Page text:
The studied localities are located in Banco do Índio (BI) in Espírito Santo State. This state has a coastline of 421 km on the central Brazilian continental shelf (Fig. 1). Winds are predominantly and stronger from the east to northeast directions. However, southeastern winds are commonly associated with storms from June to September. Heavy rainfall occurs from October to January. The continental shelf of Espírito Santo is influenced by the Brazilian Current that runs along the coast from north to south. This current is described in the literature as a weaker current compared to the Gulf Current in the North Atlantic (Silveira et al. 2000).The studied beds are situated at 18-m depth and 16 km offshore (Fig. 1; Table 1). Local oceanographic conditions feature high-speed currents at the sea surface, but slow bottom currents. Maximum at the bottom irradiance levels is about 800 μmol m−2 s−1 on the sea surface and 200 μmol m−2 s−1 at the bottom with occasional turbidity. Average water temperature is 27 °C at the surface and 20–21 °C at the bottom, with a salinity of 37 ‰.

Fig. 1
figure 1

Study site and localities of the studied rhodolith bed (Banco do Indio) on the central Brazilian continental shelf

Table 1 Location and depth of the sample sites at central Brazilian continental shelf


Samples were collected in the fall (April 2005). The five studied localities are separated by a distance of 200–1,000 m from each other (Fig. 1). SCUBA was used to cover a standard area of 30 m2 at each site by diving. Ten random 0.25 m2 quadrats in a 20-m transect were surveyed at each site, in total 50 quadrants. All rhodoliths were collected from each quadrat in order to measure size and sphericity and to quantify the relative abundance of coralline algae and other associated encrusting organisms.

Rhodolith morphology

Sampled rhodoliths were measured and classified into five size classes for volume: 1 = (0.1–100 ml); 2 = (101–200 ml); 3 = (201–300 ml); 4 = (301–400 ml); 5 = (401–500 ml). The average size was also estimated based on the largest diameter and dry mass. Rhodolith shapes were analyzed following the classification according to Sneed and Folk (1958). Their degree of sphericity was estimated based on three diameters, where “S” is equivalent to the smallest rhodolith diameter, “I” refers to the intermediate measure, and “L” to the largest measure. These data were analyzed by the Tri–Plot Program (Excel, Microsoft) using the formulas: S/L; L−I/L−S and (S2/LI)1/3 which determines the degree of sphericity for each rhodolith sample and represents them on a triangular graph for each sampled site.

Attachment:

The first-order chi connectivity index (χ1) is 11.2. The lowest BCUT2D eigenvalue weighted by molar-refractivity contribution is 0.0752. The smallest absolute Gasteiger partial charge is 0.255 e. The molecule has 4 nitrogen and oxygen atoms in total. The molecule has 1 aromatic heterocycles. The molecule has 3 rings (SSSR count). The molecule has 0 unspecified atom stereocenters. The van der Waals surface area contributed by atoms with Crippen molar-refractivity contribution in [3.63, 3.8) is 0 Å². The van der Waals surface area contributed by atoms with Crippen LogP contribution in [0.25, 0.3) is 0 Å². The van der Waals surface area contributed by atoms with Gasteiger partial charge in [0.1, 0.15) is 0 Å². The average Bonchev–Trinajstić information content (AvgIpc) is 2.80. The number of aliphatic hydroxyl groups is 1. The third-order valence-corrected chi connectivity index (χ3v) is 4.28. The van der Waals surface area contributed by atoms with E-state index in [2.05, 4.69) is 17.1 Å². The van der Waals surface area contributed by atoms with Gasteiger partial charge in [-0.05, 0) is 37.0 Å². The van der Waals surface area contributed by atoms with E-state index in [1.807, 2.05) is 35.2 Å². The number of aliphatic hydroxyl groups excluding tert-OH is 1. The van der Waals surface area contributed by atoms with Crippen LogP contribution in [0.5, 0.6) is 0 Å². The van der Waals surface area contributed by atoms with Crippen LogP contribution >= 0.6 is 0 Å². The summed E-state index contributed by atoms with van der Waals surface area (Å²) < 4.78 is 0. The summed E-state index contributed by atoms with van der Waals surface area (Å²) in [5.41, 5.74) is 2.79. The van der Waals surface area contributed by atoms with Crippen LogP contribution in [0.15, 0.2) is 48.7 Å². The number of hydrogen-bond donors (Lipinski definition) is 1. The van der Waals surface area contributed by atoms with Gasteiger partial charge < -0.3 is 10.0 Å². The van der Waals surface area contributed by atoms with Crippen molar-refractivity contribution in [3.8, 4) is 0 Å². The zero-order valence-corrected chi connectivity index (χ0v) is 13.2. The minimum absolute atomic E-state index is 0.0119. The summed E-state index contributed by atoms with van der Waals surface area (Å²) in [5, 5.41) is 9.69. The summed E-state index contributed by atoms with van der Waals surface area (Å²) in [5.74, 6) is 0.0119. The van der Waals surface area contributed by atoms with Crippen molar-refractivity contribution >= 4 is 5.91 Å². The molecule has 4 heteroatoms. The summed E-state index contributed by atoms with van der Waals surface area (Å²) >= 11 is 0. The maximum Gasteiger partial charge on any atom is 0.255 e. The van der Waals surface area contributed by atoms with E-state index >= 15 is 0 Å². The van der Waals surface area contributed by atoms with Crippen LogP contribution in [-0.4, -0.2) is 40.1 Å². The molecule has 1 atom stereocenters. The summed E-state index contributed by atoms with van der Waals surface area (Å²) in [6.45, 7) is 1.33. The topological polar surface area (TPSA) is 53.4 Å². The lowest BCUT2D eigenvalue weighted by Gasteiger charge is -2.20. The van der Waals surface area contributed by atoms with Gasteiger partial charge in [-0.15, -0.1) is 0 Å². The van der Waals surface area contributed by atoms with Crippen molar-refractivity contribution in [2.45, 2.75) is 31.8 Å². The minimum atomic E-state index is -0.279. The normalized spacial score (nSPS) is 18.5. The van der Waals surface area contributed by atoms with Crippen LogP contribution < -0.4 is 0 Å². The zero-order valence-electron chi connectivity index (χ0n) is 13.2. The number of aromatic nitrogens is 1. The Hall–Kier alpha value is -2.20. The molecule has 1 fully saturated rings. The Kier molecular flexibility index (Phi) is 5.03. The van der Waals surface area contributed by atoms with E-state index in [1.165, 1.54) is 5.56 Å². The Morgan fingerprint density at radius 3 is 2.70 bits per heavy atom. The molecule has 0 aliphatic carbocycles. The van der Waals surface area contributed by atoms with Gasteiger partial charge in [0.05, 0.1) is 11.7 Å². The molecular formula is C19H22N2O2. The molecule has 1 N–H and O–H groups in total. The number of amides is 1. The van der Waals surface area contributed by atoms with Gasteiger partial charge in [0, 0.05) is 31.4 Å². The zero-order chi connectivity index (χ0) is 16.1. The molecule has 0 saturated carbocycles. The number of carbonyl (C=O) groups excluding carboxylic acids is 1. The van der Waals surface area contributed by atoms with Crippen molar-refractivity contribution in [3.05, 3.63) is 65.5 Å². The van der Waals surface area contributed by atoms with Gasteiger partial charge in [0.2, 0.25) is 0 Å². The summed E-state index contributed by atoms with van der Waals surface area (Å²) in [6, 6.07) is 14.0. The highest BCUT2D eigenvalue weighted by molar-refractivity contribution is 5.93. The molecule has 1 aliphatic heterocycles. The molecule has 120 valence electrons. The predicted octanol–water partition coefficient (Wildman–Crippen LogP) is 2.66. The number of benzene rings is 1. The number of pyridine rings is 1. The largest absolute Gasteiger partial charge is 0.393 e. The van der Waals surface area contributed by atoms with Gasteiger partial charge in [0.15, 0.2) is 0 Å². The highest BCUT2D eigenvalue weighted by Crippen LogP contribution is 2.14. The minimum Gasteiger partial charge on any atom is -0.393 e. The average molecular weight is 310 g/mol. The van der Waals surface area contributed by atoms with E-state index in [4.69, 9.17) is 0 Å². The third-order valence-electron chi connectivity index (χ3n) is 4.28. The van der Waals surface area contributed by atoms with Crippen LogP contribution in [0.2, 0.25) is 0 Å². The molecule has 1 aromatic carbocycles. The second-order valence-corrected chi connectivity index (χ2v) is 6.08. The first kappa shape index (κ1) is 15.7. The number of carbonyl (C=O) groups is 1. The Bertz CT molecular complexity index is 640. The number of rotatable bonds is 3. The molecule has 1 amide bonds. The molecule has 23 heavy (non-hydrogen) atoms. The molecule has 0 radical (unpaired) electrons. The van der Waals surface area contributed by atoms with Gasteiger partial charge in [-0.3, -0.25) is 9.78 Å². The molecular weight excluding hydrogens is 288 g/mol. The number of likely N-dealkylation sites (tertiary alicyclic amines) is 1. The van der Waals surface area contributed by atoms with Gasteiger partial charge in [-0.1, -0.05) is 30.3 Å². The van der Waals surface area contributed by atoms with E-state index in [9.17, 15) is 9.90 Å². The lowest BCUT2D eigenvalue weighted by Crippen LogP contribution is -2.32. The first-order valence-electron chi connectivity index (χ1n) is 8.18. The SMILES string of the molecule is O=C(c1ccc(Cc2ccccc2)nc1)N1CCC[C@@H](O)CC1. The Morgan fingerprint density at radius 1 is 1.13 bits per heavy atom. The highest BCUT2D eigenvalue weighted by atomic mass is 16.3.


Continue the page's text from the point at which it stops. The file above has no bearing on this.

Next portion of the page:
Community structure

Live encrusting organisms from the superficial layer were taken from the rhodolith “boxwork” core. These were separated into high-order taxonomic groups and oven-dried at 60 °C prior to dry mass measurement. Samples were not decalcified in order to estimate their contribution to the bulk of the rhodolith structure. The biomass of each group was converted to a percentage of total rhodolith mass.

Taxonomic identification of nongeniculate coralline red algae was based on the paper by Villas-Boas et al. (2009) for Lithophyllum. The frequency of nongeniculate coralline algae (NG) genera (in the case of Lithophyllum, all four species were commonly present in the samples, and in the case of Masthoporoideae and Melobesioideae, one species was identified) was estimated for each rhodolith.

Normality and homoscedasticity were tested after percentage data were arcsin-transformed before analysis of variance (ANOVA) was used to test differences among organism abundance by groups. The Tukey test was used to detect differences among means when the ANOVA results with a probability of 0.05 (Zar 1984). Pearson’s correlation was used to examine the association between the abundance of calcareous algae and other groups of encrusting organisms.


Rhodolith morphology

A total of 50 individual rhodoliths were evaluated on site. The average and range size of rhodoliths in all the studied sites were (4)–10–(24) cm based on the largest diameter. The dry mass was (27)–162–(886) g, and the volume was (10)–165 (500) ml. Spherical forms included the compact, compact foliose, and compact elongated. These forms were composed by one nongeniculate species (Fig. 2a). Boxwork were composed by up to four nongeniculate genera (and one main species each) plus other encrusting organisms (Fig. 2b, c).

Fig. 2
figure 2

Individual rhodolith forms, according to Bosence (1983a, b, c), found in the studied bed: a spherical and monospecific rhodolith. Scale bars 2 cm; b “boxwork” rhodolith composing by up to four genera. Scale bars 3 cm; c “boxwork” rhodolith showing the concentric nature of core material. Scale bars 1.7 cm

In most studied sites, the smallest size class (up to 100 ml) dominated except site 4 where there was also a high frequency of the size class immediately above (up to 200 ml). At site 5, there was no difference among size classes (Fig. 3: 1a to 5a).

Fig. 3
figure 3

Size class volume frequency (a) and sphericity degree (b) of rhodoliths among studied sites (1–5; n = 10 per site)

In relation to degree of rhodolith sphericity, there was a high frequency of foliose forms (70 %) at sites 1, 3, 4, and 5, and only in site 2, there was a high frequency of both spherical and foliose forms (Fig. 3: 1b to 5b).

Community structure